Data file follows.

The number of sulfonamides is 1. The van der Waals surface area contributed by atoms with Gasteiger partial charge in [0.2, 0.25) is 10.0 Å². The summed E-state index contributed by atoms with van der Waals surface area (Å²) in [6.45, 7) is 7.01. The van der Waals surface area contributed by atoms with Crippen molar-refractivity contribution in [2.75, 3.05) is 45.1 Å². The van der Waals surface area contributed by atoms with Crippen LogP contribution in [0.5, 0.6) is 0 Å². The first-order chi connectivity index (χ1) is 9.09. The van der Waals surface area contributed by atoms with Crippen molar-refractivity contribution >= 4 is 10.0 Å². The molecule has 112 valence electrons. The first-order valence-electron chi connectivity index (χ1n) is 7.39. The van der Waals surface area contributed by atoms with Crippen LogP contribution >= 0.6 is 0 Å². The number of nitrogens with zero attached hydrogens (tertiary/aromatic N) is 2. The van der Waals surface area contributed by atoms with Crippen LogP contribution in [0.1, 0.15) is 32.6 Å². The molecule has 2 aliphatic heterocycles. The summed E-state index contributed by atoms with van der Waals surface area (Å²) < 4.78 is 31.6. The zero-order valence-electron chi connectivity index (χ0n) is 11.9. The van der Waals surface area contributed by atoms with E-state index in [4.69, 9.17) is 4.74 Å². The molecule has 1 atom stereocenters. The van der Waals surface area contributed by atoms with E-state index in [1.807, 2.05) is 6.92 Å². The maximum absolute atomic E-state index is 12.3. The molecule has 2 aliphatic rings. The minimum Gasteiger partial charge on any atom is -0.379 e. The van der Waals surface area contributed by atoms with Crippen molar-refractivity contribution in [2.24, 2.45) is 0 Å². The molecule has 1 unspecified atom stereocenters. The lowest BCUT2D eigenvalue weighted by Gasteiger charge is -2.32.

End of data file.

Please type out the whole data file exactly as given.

The number of sulfonamides is 1. The van der Waals surface area contributed by atoms with Gasteiger partial charge in [0.2, 0.25) is 10.0 Å². The summed E-state index contributed by atoms with van der Waals surface area (Å²) in [6.45, 7) is 7.01. The van der Waals surface area contributed by atoms with Crippen molar-refractivity contribution in [2.75, 3.05) is 45.1 Å². The van der Waals surface area contributed by atoms with Crippen LogP contribution in [0.5, 0.6) is 0 Å². The first-order chi connectivity index (χ1) is 9.09. The van der Waals surface area contributed by atoms with Crippen molar-refractivity contribution >= 4 is 10.0 Å². The molecule has 112 valence electrons. The first-order valence-electron chi connectivity index (χ1n) is 7.39. The van der Waals surface area contributed by atoms with Crippen LogP contribution >= 0.6 is 0 Å². The number of nitrogens with zero attached hydrogens (tertiary/aromatic N) is 2. The van der Waals surface area contributed by atoms with Crippen LogP contribution in [0.1, 0.15) is 32.6 Å². The molecule has 2 aliphatic heterocycles. The summed E-state index contributed by atoms with van der Waals surface area (Å²) < 4.78 is 31.6. The zero-order valence-electron chi connectivity index (χ0n) is 11.9. The van der Waals surface area contributed by atoms with E-state index in [4.69, 9.17) is 4.74 Å². The molecule has 1 atom stereocenters. The van der Waals surface area contributed by atoms with E-state index in [1.807, 2.05) is 6.92 Å². The maximum absolute atomic E-state index is 12.3. The molecule has 2 aliphatic rings. The minimum Gasteiger partial charge on any atom is -0.379 e. The van der Waals surface area contributed by atoms with Crippen molar-refractivity contribution in [2.24, 2.45) is 0 Å². The molecule has 1 unspecified atom stereocenters. The lowest BCUT2D eigenvalue weighted by Gasteiger charge is -2.32.